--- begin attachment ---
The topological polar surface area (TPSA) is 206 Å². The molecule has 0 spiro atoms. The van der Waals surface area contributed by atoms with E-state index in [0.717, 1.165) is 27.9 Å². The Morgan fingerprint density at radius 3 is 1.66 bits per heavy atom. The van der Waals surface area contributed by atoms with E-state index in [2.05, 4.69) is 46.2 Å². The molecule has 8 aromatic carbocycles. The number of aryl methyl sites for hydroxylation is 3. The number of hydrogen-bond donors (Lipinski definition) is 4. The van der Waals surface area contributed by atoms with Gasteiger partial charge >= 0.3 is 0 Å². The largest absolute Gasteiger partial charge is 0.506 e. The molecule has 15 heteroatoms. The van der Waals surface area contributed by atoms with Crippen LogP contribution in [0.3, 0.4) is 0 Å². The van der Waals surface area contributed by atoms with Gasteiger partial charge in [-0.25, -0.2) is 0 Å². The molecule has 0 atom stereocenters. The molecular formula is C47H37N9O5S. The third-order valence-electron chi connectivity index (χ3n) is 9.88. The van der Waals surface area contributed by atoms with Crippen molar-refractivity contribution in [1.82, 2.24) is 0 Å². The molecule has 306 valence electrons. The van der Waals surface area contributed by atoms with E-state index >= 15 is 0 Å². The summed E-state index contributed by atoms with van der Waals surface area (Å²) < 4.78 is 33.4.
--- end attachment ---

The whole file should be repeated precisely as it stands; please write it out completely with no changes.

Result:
The topological polar surface area (TPSA) is 206 Å². The molecule has 0 spiro atoms. The van der Waals surface area contributed by atoms with E-state index in [0.717, 1.165) is 27.9 Å². The Morgan fingerprint density at radius 3 is 1.66 bits per heavy atom. The van der Waals surface area contributed by atoms with E-state index in [2.05, 4.69) is 46.2 Å². The molecule has 8 aromatic carbocycles. The number of aryl methyl sites for hydroxylation is 3. The number of hydrogen-bond donors (Lipinski definition) is 4. The van der Waals surface area contributed by atoms with Gasteiger partial charge >= 0.3 is 0 Å². The largest absolute Gasteiger partial charge is 0.506 e. The molecule has 15 heteroatoms. The van der Waals surface area contributed by atoms with Crippen LogP contribution in [0.3, 0.4) is 0 Å². The van der Waals surface area contributed by atoms with Gasteiger partial charge in [-0.25, -0.2) is 0 Å². The molecule has 0 atom stereocenters. The molecular formula is C47H37N9O5S. The third-order valence-electron chi connectivity index (χ3n) is 9.88. The van der Waals surface area contributed by atoms with Crippen molar-refractivity contribution in [1.82, 2.24) is 0 Å². The molecule has 306 valence electrons. The van der Waals surface area contributed by atoms with E-state index >= 15 is 0 Å². The summed E-state index contributed by atoms with van der Waals surface area (Å²) < 4.78 is 33.4.